Venture capital investors are keen to ride this wave. The opportunity set ranges from low-cost but high-efficiency equipment for use in rural areas to medical imaging, CT scans and biochemical testing in top-tier hospitals. The risk factor is that medical devices are not classified as mainstream pharma products, which are often subject to government price controls.

“Domestic medical device manufacturers are investing more in R&D to improve their technology and become more internationally competitive with foreign players,” says Mei Dong, a partner at KPMG China. She adds that local firms also have an advantage at home due to their familiarity with customer habits, making them attractive partners for private and foreign investors.

For domestic VC player Kunwu Jiuding Capital, the industry is attractive by virtue of its fragmentation and reliance on overseas technology. Once consolidation kicks in, locally-made products with a lower cost base are expected to replace these foreign imports. After that, the next step is winning international market share.“We see opportunities in investing in Class III medical equipment, which has the highest entry barrier,” a spokesperson for the firm explains.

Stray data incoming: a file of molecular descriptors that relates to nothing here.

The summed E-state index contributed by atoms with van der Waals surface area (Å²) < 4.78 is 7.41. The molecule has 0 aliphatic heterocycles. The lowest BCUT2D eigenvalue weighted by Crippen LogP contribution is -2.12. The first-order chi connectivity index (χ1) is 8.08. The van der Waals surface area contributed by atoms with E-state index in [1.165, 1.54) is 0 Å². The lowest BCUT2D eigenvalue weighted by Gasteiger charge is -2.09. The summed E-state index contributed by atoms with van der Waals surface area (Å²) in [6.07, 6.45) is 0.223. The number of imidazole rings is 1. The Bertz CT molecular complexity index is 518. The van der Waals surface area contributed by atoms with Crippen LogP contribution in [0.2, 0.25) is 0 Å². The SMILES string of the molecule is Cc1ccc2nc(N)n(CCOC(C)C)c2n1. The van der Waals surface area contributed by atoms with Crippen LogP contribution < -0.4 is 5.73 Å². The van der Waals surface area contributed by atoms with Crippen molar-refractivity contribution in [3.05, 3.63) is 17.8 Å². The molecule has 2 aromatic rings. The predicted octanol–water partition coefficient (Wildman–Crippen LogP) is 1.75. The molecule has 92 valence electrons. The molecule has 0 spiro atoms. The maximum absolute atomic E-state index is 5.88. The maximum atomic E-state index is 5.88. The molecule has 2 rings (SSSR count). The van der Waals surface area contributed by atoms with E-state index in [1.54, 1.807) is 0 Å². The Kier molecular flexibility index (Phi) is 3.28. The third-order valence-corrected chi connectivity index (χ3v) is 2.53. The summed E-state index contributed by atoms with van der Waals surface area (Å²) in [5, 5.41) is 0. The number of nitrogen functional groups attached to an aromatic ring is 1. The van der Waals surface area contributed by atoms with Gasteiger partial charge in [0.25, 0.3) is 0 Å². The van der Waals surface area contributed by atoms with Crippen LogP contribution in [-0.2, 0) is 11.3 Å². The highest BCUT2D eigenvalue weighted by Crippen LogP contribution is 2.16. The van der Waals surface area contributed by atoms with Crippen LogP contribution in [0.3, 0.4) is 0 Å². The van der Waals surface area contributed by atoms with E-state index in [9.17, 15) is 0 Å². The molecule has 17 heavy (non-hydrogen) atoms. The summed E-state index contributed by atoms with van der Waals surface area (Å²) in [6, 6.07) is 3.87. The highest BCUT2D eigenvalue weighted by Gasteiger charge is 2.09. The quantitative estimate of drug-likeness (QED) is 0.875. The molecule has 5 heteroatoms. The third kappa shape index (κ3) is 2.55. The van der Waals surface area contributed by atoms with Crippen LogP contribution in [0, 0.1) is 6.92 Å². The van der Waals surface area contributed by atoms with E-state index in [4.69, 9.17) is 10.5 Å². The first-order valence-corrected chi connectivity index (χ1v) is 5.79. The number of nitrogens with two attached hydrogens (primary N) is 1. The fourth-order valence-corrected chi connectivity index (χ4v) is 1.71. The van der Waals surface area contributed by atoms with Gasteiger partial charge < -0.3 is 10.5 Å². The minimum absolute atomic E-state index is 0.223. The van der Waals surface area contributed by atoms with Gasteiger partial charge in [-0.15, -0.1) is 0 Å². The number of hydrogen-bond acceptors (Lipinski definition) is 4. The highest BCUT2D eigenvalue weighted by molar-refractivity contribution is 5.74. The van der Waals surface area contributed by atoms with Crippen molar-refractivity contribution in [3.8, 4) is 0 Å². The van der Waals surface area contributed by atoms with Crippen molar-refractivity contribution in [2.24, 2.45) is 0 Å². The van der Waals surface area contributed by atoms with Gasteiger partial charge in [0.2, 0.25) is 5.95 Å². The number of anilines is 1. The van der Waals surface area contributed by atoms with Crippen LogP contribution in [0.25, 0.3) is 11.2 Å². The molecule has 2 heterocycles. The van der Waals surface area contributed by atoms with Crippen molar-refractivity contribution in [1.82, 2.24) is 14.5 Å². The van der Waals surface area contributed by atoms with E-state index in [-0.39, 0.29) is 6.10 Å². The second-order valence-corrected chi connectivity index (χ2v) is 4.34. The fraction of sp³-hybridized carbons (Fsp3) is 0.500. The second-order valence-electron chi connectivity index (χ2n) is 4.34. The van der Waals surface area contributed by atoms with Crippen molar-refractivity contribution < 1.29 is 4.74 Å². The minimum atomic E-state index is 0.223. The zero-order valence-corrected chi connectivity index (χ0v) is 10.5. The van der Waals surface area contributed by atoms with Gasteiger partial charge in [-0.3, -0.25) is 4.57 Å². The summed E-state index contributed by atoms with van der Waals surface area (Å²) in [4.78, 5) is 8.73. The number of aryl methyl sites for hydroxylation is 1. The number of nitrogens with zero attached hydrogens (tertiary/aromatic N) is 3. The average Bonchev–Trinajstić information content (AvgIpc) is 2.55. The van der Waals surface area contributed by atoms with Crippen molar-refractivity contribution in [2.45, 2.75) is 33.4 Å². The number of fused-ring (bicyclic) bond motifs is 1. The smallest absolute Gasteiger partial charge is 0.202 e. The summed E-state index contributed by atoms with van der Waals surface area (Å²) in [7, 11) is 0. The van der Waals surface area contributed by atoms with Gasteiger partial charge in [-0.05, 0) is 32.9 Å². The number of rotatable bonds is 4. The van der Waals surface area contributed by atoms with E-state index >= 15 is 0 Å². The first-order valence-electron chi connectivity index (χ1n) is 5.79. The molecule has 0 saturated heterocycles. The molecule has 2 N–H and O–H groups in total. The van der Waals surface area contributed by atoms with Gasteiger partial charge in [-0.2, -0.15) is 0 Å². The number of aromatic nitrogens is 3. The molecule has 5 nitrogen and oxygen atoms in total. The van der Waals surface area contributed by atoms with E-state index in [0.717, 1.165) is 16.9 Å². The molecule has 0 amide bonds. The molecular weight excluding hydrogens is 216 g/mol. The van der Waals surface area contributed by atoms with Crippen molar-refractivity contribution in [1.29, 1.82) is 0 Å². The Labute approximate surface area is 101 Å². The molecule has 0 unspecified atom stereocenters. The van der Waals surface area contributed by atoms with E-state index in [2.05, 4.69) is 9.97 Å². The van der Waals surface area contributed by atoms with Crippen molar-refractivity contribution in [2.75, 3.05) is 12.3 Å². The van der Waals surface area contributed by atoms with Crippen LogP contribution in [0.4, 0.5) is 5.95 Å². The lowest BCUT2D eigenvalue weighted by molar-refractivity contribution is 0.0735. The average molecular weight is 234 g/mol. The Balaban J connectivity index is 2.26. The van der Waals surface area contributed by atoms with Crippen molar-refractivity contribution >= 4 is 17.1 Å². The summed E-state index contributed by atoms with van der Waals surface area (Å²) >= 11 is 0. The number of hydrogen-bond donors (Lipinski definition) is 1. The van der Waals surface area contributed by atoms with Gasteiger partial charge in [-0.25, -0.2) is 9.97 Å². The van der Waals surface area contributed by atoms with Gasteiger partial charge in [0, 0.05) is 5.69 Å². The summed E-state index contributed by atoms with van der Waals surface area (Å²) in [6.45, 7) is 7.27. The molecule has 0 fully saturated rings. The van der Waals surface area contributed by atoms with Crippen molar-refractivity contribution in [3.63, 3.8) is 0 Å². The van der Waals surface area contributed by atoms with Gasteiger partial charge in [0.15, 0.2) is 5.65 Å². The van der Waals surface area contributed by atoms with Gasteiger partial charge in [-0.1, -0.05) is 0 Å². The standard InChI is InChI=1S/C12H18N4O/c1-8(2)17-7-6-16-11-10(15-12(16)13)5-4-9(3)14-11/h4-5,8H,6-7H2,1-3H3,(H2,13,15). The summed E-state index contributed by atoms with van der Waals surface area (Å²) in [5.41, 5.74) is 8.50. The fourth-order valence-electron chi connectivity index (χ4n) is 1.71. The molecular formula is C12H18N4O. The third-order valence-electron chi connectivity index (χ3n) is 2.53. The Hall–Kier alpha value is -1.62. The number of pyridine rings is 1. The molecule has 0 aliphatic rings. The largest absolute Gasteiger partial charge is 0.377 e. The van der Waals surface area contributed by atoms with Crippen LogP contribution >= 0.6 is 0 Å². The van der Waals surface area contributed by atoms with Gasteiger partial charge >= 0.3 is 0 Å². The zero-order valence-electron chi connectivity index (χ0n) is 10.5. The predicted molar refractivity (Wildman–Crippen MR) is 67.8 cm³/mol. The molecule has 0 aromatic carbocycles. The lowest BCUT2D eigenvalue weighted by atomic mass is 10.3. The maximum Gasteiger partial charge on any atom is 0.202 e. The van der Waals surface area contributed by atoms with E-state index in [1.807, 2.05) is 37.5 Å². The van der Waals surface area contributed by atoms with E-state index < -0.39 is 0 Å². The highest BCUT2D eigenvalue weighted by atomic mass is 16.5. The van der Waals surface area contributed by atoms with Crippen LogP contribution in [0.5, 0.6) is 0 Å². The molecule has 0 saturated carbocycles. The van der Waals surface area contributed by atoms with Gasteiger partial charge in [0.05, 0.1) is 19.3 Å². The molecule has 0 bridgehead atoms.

Another factor that potentially works in investors’ favor is the imbalance between pharmaceuticals and medical devices spending by Chinese hospitals. For every $1 that goes to devices, $5 is spent on drugs; in the US the ratio is closer to 1:1. The imbalance has its origins in hospitals’ traditional business model, with the bulk of revenues coming from the pharmaceuticals side. Efforts are being made to redress it.

“We are starting to see hospitals spend more on equipment for diagnostics and therapy, as they try to find other sources of revenues,” says Elaine Wong, co-founder and partner at Hao Capital. “At the same time they are trying to provide a better service and so investing massively in healthcare technology.”